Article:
David driven forth of his kingdom, was greatly tormented in mind for his sins against God:  4 And therefore calleth upon God, and waxeth bold through his promises, against the great railings and terrors of his enemies, yea against death itself, which he saw present before his eyes. 7 Finally, he rejoiceth for the good success that God gave him and all the Church.

A Psalm of David, when he fled from his son Absalom.

Lord, how are mine adversaries [a]increased? how many rise against me?

Many say to my soul, There is no help for him in God. [b]Selah.

But thou Lord art a buckler for me, my glory, and the lifter up of mine head.

I did call unto the Lord with my voice, and he heard me out of his holy mountain. Selah.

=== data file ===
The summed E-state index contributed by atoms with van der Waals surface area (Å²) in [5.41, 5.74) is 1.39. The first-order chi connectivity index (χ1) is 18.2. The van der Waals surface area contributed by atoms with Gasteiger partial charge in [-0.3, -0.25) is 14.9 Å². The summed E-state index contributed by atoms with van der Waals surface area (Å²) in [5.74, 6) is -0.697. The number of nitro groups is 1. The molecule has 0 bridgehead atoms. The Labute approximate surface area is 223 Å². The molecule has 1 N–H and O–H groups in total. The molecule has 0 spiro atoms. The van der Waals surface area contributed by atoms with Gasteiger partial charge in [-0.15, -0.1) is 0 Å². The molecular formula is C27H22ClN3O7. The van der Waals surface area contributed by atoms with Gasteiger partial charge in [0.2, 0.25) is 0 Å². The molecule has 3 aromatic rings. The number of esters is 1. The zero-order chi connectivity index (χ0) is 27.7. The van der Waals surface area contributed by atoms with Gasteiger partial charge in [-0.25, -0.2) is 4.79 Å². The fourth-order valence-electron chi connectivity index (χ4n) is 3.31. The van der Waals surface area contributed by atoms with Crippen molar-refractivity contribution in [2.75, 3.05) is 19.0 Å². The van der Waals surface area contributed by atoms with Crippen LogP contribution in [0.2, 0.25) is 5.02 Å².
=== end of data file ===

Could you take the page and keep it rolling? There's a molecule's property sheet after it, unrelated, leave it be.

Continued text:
I laid me down and slept, and rose up again: for the Lord sustained me.

I will not be afraid for [c]ten thousand of the people, that should beset me round about.

O Lord, arise: help me, my God: for thou hast smitten all mine enemies upon the cheekbone: thou hast broken the teeth of the wicked.

[d]Salvation belongeth unto the Lord, and thy blessing is upon thy people. Selah.

Footnotes

  1. Psalm 3:1 This was a token of his stable faith, that for all his troubles he had his recourse to God.
  2. Psalm 3:2 Selah here signifieth a lifting up of the voice, to cause us to consider the sentence, as a thing of great importance.
  3. Psalm 3:6 When he considered the truth of God’s promise, and tried the same, his faith increased marvelously.
  4. Psalm 3:8 Be the dangers never so great or many, yet God hath ever means to deliver his.